Statistics Canada says Canadian farmers expect to plant more canola, barley, soybeans and corn for grain in 2021, while area seeded to wheat, oats, dry peas and lentils are anticipated to decrease compared with the previous year.
That according to the report for Principal field crop areas, March 2021.
Anticipated seeded areas may differ from data on actual seeded areas to be released in June for several reasons, including the ongoing impacts of COVID-19 on both the Canadian and world grain markets.
Weather may also contribute to changes in seeding decisions. During collection of the March crop survey, parts of Western Canada were experiencing particularly dry conditions, with soil moisture estimated well below average levels across much of the Prairies. By comparison, soil moisture conditions in Eastern Canada were considered normal because of average precipitation over the winter.
"The main number that people will be looking at will be the canola number," said Neil Townsend, Chief Market Analyst with FarmLink Marketing Solutions. "It should be noted that this was based on a survey of 11,500 farmers from March 1 to March 29. The information is a little bit out of date and people can change their minds. The canola number came in at 21.5 million acres, which was below the average trade guess and below what FarmLink was thinking as well."
Canadian farmers anticipate planting less wheat in 2021 compared with a year earlier, down 6.9% to 23.3 million acres. The decrease is largely expected in spring wheat, which is anticipated to fall 8.8% to 16.3 million acres. Durum wheat is expected to edge up 0.3% to 5.7 million acres, while winter wheat is anticipated to fall 11.2% to 1.2 million acres. Area dedicated to wheat may decrease as some farmers anticipate planting more oilseeds.
In Saskatchewan, farmers expect total wheat area to decrease 6.0% to 12.1 million acres as a result of lower spring wheat (-9.0%). Durum wheat is expected to increase 1.1% to 4.7 million acres.
Farmers in Alberta anticipate planting 7.0% less wheat in 2021, at 6.9 million acres. Spring wheat is expected to fall 7.8% to 5.8 million acres, while durum wheat is anticipated to drop 1.1% to 1.0 million acres.
Manitoba farmers anticipate planting 2.8 million acres of wheat, down 10.2% from one year earlier.
Canola area is expected to increase for the first time since 2017, rising 3.6% to 21.5 million acres, the largest seeded area since 2018.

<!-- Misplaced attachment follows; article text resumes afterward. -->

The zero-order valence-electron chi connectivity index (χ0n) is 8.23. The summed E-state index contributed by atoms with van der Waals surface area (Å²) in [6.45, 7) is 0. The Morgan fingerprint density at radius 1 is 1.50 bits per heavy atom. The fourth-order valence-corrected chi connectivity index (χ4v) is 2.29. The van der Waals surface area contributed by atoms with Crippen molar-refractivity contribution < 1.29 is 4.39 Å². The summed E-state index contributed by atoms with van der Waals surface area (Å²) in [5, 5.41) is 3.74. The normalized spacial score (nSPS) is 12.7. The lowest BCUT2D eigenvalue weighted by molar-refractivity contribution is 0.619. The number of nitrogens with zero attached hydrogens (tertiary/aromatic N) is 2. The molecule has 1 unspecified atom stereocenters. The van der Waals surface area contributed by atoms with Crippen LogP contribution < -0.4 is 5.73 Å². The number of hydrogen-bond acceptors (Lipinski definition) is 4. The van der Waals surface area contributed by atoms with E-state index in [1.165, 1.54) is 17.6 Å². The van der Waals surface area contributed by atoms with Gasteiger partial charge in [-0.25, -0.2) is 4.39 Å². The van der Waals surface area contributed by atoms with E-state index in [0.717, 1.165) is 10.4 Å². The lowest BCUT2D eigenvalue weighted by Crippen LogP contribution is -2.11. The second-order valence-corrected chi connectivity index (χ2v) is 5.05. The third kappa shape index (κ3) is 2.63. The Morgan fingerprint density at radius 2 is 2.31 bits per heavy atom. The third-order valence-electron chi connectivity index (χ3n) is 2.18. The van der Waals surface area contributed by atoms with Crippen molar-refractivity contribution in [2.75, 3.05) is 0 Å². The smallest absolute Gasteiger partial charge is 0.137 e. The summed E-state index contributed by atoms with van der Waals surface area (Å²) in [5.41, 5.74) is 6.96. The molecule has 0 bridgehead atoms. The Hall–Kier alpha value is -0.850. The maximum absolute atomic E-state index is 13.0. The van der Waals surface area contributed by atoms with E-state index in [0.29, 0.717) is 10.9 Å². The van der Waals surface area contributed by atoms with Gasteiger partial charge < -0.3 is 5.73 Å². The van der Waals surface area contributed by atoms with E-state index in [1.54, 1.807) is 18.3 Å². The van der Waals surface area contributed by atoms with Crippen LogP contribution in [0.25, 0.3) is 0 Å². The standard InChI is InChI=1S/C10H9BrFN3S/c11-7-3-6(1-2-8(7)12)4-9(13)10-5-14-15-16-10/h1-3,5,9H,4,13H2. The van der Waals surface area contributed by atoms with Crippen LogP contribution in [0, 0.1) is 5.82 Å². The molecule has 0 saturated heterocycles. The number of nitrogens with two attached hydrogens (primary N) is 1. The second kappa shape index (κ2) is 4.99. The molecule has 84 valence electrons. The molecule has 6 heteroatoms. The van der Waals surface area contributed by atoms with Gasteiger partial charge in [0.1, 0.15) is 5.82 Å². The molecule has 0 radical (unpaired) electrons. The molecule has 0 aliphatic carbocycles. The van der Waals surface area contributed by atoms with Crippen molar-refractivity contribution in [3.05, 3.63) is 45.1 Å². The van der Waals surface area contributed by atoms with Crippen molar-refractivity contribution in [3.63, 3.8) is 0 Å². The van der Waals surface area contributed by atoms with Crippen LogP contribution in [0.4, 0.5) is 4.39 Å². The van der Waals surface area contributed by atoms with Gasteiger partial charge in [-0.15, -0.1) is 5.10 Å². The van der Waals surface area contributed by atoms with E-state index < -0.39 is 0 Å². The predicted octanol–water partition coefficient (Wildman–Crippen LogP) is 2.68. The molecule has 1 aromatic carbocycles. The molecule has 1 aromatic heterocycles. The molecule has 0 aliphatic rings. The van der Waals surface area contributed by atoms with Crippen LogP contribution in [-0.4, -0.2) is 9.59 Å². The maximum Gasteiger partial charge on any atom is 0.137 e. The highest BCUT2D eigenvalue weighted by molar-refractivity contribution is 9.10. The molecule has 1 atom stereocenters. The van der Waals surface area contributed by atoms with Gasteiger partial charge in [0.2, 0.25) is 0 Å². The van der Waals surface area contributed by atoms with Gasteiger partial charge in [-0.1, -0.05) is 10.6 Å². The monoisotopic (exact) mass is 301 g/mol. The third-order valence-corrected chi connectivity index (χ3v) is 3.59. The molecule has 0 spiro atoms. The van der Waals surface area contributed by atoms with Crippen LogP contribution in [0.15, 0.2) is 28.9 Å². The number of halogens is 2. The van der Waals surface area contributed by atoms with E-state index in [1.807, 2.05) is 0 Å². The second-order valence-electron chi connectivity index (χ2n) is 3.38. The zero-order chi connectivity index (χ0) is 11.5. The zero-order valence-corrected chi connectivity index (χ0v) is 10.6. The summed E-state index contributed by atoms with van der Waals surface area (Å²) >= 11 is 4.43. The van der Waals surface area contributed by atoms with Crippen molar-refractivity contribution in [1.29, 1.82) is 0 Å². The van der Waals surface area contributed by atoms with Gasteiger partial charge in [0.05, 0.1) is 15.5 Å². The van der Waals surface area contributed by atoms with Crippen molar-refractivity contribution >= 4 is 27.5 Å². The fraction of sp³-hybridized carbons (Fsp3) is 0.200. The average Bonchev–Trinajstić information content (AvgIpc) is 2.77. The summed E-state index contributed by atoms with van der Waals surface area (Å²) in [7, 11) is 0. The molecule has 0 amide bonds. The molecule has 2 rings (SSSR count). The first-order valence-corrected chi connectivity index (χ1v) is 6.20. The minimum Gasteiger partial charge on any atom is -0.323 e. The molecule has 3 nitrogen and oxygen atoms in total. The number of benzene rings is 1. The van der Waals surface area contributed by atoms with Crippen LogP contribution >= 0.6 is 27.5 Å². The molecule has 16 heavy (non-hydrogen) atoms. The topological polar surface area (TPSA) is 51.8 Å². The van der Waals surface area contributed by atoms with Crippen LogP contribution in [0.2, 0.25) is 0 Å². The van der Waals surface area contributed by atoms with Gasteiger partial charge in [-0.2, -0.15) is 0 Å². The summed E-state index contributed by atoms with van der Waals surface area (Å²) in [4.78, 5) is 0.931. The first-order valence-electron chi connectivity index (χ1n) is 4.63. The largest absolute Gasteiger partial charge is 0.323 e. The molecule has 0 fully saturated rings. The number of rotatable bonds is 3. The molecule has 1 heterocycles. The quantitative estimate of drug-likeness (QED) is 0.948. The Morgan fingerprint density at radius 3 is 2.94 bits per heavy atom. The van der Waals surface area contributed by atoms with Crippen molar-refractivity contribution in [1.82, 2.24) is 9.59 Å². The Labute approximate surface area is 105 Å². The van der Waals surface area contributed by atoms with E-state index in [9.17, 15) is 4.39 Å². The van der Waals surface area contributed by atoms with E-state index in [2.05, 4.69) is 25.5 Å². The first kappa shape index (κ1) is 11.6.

High global demand for oilseeds has led to an increase in canola prices, which may influence farmers' decision to increase seeded area.
Farmers in Saskatchewan, the largest canola producing province, anticipate seeding 11.8 million acres of canola, up 4.4% from the same period one year earlier.
In Alberta, farmers expect seeded area of canola to increase 7.8% to 6.3 million acres.
In Manitoba, producers anticipate seeding fewer acres of canola, with expected seeded area falling 5.9% to 3.2 million acres in 2021.
At the national level, farmers anticipate planting 5.3 million acres of soybeans, up 5.5% from 2020. An increase in anticipated area is likely due to high prices driven by strong worldwide demand.
In Ontario, the largest soybean producing province, farmers expect to plant 2.9 million acres of soybeans, up 2.0%.
Farmers in Manitoba anticipate planting more soybeans in 2021, up 17.3% to 1.3 million acres, the first time that soybean area in the province has risen since 2017. Favourable yields in 2020, coupled with good prices, may encourage farmers to increase soybean acreage.
Soybean area in Quebec is expected to rise 4.2% to 923,000 acres.
Barley and oats
Nationwide, barley acreage is expected to increase 13.9% to 8.6 million acres in 2021, likely as a result of strong prices and low carry-in stocks.
Saskatchewan is expected to lead the increase, up 24.5% to 3.9 million acres. If realized, this would be the largest seeded area in the province since 2007. Both Alberta (+7.8%) and Manitoba (+10.8%) also anticipate planting more barley.
Oat area is expected to fall 6.0% to 3.6 million acres compared with one year earlier, as global oat supplies are anticipated to increase, possibly affecting prices in Canada. The decrease is expected mostly in Saskatchewan, where seeded area is anticipated to fall by 206,400 acres (-11.1%).
Corn for grain
At the national level, farmers expect to plant 3.6 million acres of corn for grain, up 1.8% from one year earlier.
In Ontario, farmers anticipate planting 2.2 million acres of corn, up 1.7% from 2020.
Quebec farmers expect to plant more acres of corn, with seeded area increasing 1.2% to 901,300 acres in 2021.
Lentils and peas
Area seeded to lentils is expected to be relatively stable compared with one year earlier, edging down 0.3% to 4.2 million acres. Farmers in Saskatchewan, where almost 90% of Canada's lentils are grown, expect seeded area to decrease 1.6%, but this is anticipated to be offset by an increase in area in Alberta (+9.0%).
Farmers across Canada expect to plant fewer dry peas in 2021, with area anticipated to decrease 9.8% to 3.8 million acres compared with the same period one year earlier.
The 2021 Field Crop Survey for March, which collects information on crop planting intentions, was conducted from March 1 to 29, 2021, and included about 11,500 farmers. Farmers were asked to report their planting intentions for grain, oilseeds and special crops.
Subsequent surveys during the year will provide estimates of actual seeded acreages. Data on final acreages for 2021 will be released on December 3, 2021, and will be subject to revision for two years.Click here to see more...